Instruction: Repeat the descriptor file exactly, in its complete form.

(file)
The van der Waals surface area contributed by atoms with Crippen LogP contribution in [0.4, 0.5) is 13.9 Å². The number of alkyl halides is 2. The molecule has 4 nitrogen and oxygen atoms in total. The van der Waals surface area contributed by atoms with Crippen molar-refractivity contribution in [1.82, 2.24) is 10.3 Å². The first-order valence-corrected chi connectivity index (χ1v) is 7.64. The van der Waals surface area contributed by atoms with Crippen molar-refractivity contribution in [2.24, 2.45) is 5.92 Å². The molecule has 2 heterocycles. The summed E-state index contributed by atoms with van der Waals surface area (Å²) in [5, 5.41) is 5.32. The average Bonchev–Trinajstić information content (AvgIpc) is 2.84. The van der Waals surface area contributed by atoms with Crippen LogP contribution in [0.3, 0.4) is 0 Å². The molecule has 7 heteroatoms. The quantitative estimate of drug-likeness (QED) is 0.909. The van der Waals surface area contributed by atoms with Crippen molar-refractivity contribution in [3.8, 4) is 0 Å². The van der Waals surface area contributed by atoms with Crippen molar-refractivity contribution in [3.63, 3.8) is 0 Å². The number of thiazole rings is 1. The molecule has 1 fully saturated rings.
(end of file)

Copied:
The van der Waals surface area contributed by atoms with Crippen LogP contribution in [0.4, 0.5) is 13.9 Å². The number of alkyl halides is 2. The molecule has 4 nitrogen and oxygen atoms in total. The van der Waals surface area contributed by atoms with Crippen molar-refractivity contribution in [1.82, 2.24) is 10.3 Å². The first-order valence-corrected chi connectivity index (χ1v) is 7.64. The van der Waals surface area contributed by atoms with Crippen molar-refractivity contribution in [2.24, 2.45) is 5.92 Å². The molecule has 2 heterocycles. The summed E-state index contributed by atoms with van der Waals surface area (Å²) in [5, 5.41) is 5.32. The average Bonchev–Trinajstić information content (AvgIpc) is 2.84. The van der Waals surface area contributed by atoms with Crippen LogP contribution in [0.3, 0.4) is 0 Å². The molecule has 7 heteroatoms. The quantitative estimate of drug-likeness (QED) is 0.909. The van der Waals surface area contributed by atoms with Crippen molar-refractivity contribution in [3.8, 4) is 0 Å². The van der Waals surface area contributed by atoms with Crippen molar-refractivity contribution in [3.63, 3.8) is 0 Å². The number of thiazole rings is 1. The molecule has 1 fully saturated rings.